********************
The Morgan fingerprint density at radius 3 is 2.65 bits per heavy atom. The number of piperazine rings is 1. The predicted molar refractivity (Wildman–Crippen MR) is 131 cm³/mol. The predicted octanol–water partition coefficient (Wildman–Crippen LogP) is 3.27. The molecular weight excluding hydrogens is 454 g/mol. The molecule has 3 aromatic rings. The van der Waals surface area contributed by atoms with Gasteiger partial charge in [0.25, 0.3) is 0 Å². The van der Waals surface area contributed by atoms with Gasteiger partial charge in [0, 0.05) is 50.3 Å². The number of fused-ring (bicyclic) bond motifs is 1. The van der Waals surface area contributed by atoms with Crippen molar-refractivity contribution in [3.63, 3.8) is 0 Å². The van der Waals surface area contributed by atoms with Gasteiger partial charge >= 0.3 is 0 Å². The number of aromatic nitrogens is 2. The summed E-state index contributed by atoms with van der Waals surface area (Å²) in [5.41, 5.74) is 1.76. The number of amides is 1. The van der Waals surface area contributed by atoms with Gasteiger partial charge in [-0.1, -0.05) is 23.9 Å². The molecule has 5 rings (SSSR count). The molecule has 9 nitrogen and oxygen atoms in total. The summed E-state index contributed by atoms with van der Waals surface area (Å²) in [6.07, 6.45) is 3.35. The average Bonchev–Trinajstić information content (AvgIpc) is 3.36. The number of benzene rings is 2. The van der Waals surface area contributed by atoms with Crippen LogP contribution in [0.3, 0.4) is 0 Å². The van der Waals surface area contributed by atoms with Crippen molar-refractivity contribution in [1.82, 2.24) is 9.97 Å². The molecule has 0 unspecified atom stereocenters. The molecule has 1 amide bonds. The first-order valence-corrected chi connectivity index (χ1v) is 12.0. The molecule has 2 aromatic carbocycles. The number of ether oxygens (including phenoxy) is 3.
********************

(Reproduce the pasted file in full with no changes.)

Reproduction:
The Morgan fingerprint density at radius 3 is 2.65 bits per heavy atom. The number of piperazine rings is 1. The predicted molar refractivity (Wildman–Crippen MR) is 131 cm³/mol. The predicted octanol–water partition coefficient (Wildman–Crippen LogP) is 3.27. The molecular weight excluding hydrogens is 454 g/mol. The molecule has 3 aromatic rings. The van der Waals surface area contributed by atoms with Gasteiger partial charge in [0.25, 0.3) is 0 Å². The van der Waals surface area contributed by atoms with Gasteiger partial charge in [0, 0.05) is 50.3 Å². The number of fused-ring (bicyclic) bond motifs is 1. The van der Waals surface area contributed by atoms with Crippen molar-refractivity contribution in [3.63, 3.8) is 0 Å². The van der Waals surface area contributed by atoms with Gasteiger partial charge >= 0.3 is 0 Å². The number of aromatic nitrogens is 2. The summed E-state index contributed by atoms with van der Waals surface area (Å²) in [5.41, 5.74) is 1.76. The number of amides is 1. The van der Waals surface area contributed by atoms with Gasteiger partial charge in [-0.1, -0.05) is 23.9 Å². The molecule has 5 rings (SSSR count). The molecule has 9 nitrogen and oxygen atoms in total. The summed E-state index contributed by atoms with van der Waals surface area (Å²) in [6.07, 6.45) is 3.35. The average Bonchev–Trinajstić information content (AvgIpc) is 3.36. The number of benzene rings is 2. The van der Waals surface area contributed by atoms with Crippen LogP contribution in [0.3, 0.4) is 0 Å². The van der Waals surface area contributed by atoms with Crippen molar-refractivity contribution in [1.82, 2.24) is 9.97 Å². The molecule has 0 unspecified atom stereocenters. The molecule has 1 amide bonds. The first-order valence-corrected chi connectivity index (χ1v) is 12.0. The molecule has 2 aromatic carbocycles. The number of ether oxygens (including phenoxy) is 3.